Developers using DBA_ROLE
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Thread: Developers using DBA_ROLE

  1. #1
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    Developers using DBA_ROLE

    I've created a development environment for a development team. I've created them a user account for the shema with (what I feel is) the requisite db privileges to develop (CREATE, ALTER, DROP etc. all necessary objects).

    The Team Leader has now asked for it to be given full DBA privs.

    I don't think this is appropriate. The schema is their responsibility, the database is mine (and believe me when something goes wrong it will be MY RESPONSIBILITY!). They don't have any on-board DBA skills in the team - they just ring me when they can't do a particular thing, like 'create us a database'!

    I did read - somewhere - a cracking explanation of why it is dangerous to give developers (particularly ones who are not very database savvy) DBA privileges. I'd like to cherry pick some pertinent points from it to use in a response.

    Anyone point me towards any good docs or articles on this subject?

  2. #2
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    or failing that - what are your own views on the subject? What do you consider to be 'good practice'. Is there a recommended set of system privs that a ROLE like this should have?
    Last edited by JMac; 10-07-2005 at 10:26 AM.

  3. #3
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    Try the Administrator's guide?

    "The DBA Role
    A predefined role, named DBA, is automatically created with every Oracle database. This role contains most database system privileges. Therefore, it is very powerful and should be granted only to fully functional database administrators."

    http://download-west.oracle.com/docs.../dba.htm#14029

  4. #4
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    Quote Originally Posted by JMac
    The Team Leader has now asked for it to be given full DBA privs.
    You need to replace the team lead.

    Tamil

  5. #5
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    Just lie that they have the full DBA privs, I'll bet you 100 bucks they'll not notice a thing!
    Tarry Singh
    I'm a JOLE(JavaOracleLinuxEnthusiast)
    TarryBlogging
    --- Everything was meant to be---

  6. #6
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    I was thinking about that.

  7. #7
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    Hi.

    Alot of the time people want visibility, rather than actually being able to do anything. I often allow access to the data dictionary and dynamic performance views to everybody:

    GRANT SELECT_CATALOG_ROLE TO PUBLIC;

    Alot of the time this is what they want.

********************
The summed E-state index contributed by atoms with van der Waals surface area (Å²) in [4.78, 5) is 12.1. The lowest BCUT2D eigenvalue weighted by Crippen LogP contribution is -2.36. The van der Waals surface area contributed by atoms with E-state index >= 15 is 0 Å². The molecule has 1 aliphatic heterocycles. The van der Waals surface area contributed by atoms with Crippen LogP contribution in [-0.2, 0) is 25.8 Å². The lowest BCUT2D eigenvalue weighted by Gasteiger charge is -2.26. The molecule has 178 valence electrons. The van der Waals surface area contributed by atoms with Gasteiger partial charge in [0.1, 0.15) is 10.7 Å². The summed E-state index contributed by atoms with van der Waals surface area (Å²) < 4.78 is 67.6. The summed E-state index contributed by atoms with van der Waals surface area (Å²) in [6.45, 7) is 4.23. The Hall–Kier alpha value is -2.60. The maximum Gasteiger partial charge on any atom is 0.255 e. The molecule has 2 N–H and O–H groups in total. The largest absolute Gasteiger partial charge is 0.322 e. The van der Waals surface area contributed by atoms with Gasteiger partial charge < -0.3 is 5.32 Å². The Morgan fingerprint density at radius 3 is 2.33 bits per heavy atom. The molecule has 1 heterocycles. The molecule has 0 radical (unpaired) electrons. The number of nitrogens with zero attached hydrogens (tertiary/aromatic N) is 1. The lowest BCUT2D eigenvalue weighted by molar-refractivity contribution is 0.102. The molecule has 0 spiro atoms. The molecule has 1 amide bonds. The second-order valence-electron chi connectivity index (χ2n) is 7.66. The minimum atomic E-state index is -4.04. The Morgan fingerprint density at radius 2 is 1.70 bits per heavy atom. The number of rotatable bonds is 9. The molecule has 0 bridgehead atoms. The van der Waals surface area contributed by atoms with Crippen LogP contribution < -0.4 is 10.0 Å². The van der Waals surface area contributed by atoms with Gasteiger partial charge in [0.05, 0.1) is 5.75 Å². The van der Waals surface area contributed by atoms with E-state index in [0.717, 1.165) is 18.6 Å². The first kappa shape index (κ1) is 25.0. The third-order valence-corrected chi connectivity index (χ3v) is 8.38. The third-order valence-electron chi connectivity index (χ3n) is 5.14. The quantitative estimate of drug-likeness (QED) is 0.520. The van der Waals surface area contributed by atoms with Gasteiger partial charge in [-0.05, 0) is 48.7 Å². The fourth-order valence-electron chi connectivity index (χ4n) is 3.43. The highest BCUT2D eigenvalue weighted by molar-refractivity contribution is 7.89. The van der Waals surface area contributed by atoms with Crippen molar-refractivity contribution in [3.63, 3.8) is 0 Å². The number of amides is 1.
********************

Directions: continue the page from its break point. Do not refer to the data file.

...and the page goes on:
If you grant people the DBA role you might as well give them the SYS password. Simple as that.

    Code:
    SQL> create user tim identified by tim;
    
    User created.
    
    SQL> grant dba to tim;
    
    Grant succeeded.
    
    SQL> conn tim/tim
    Connected.
    SQL> alter user sys identified by password;
    
    User altered.
    
    SQL> conn sys/password as sysdba
    Connected.
    SQL>
    If the DBA role was for developers it would be called DEVELOPER

    Cheers

    Tim...

    PS. If he asks again tell him Tim said no
    Tim...
    OCP DBA 7.3, 8, 8i, 9i, 10g, 11g
    OCA PL/SQL Developer
    Oracle ACE Director
    My website: www.oracle-base.com
    My blog: www.oracle-base.com/blog

  8. #8
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    Tim - he must be obeyed!


    They cry out that its only a dev server so what's the problem? Indeed, if they crash it it would be their problem I'm certainly not taking any flak there. But they're a lazy bunch and see our production systems as a source of test data to help them develop. So ... DBA gives them create DBLINK privs. Once they realised this I see several links from the Dev DBs to live systems. These are validated - supposedly SECURE!!! - systems and there are the developers throwing queries at it and its all okay "because its only a READ only link".

    I'm not prepared to be responsible for securing our prod systems if I can't keep them secure. If this means keeping developers away from the DBA role (even on their dev box) then so be it.

    Just out of interest what other damage could they do over a DB link (the account they connect to has SELECT only privs on all the schema tables)?

  9. #9
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    They should never get ad hoc access to the prod system, it would be all too easy to run a humdinger of a query that has an impact on perfromance (even if its read only).

    DBA privs on development is also a bad idea (IMO) as development should be as close to live as possible so they can....errrrr.....develop against it. No point in them spending weeks writing code only to find it doesn't work in live (or UAT) because of something in dev is different to live.

  10. #10
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    READ only privs on a production system also give them SELECT FOR UPDATE, no? Despite not being able to actually perform the update they can still lock a table and grind a production system to a halt.

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